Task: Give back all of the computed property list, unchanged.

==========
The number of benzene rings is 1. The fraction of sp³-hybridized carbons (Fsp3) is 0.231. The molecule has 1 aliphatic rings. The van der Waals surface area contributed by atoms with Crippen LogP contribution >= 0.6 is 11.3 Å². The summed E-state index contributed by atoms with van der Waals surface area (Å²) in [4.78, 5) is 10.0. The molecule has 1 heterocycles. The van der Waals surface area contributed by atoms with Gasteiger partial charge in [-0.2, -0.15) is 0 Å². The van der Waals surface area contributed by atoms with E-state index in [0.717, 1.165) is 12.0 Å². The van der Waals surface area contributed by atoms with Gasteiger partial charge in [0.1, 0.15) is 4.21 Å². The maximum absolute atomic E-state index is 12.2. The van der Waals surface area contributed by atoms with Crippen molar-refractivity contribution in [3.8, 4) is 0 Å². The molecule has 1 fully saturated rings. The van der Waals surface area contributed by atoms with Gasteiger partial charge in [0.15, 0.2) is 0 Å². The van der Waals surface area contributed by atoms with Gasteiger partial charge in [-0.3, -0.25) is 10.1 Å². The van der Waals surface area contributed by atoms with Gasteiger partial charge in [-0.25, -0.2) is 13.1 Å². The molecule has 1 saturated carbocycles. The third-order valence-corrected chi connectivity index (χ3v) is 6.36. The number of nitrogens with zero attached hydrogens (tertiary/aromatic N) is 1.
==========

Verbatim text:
The number of benzene rings is 1. The fraction of sp³-hybridized carbons (Fsp3) is 0.231. The molecule has 1 aliphatic rings. The van der Waals surface area contributed by atoms with Crippen LogP contribution >= 0.6 is 11.3 Å². The summed E-state index contributed by atoms with van der Waals surface area (Å²) in [4.78, 5) is 10.0. The molecule has 1 heterocycles. The van der Waals surface area contributed by atoms with Gasteiger partial charge in [-0.2, -0.15) is 0 Å². The van der Waals surface area contributed by atoms with E-state index in [0.717, 1.165) is 12.0 Å². The van der Waals surface area contributed by atoms with Gasteiger partial charge in [0.1, 0.15) is 4.21 Å². The maximum absolute atomic E-state index is 12.2. The van der Waals surface area contributed by atoms with Crippen molar-refractivity contribution in [3.8, 4) is 0 Å². The molecule has 1 fully saturated rings. The van der Waals surface area contributed by atoms with Gasteiger partial charge in [0.15, 0.2) is 0 Å². The van der Waals surface area contributed by atoms with Gasteiger partial charge in [-0.3, -0.25) is 10.1 Å². The van der Waals surface area contributed by atoms with Gasteiger partial charge in [-0.25, -0.2) is 13.1 Å². The molecule has 1 saturated carbocycles. The third-order valence-corrected chi connectivity index (χ3v) is 6.36. The number of nitrogens with zero attached hydrogens (tertiary/aromatic N) is 1.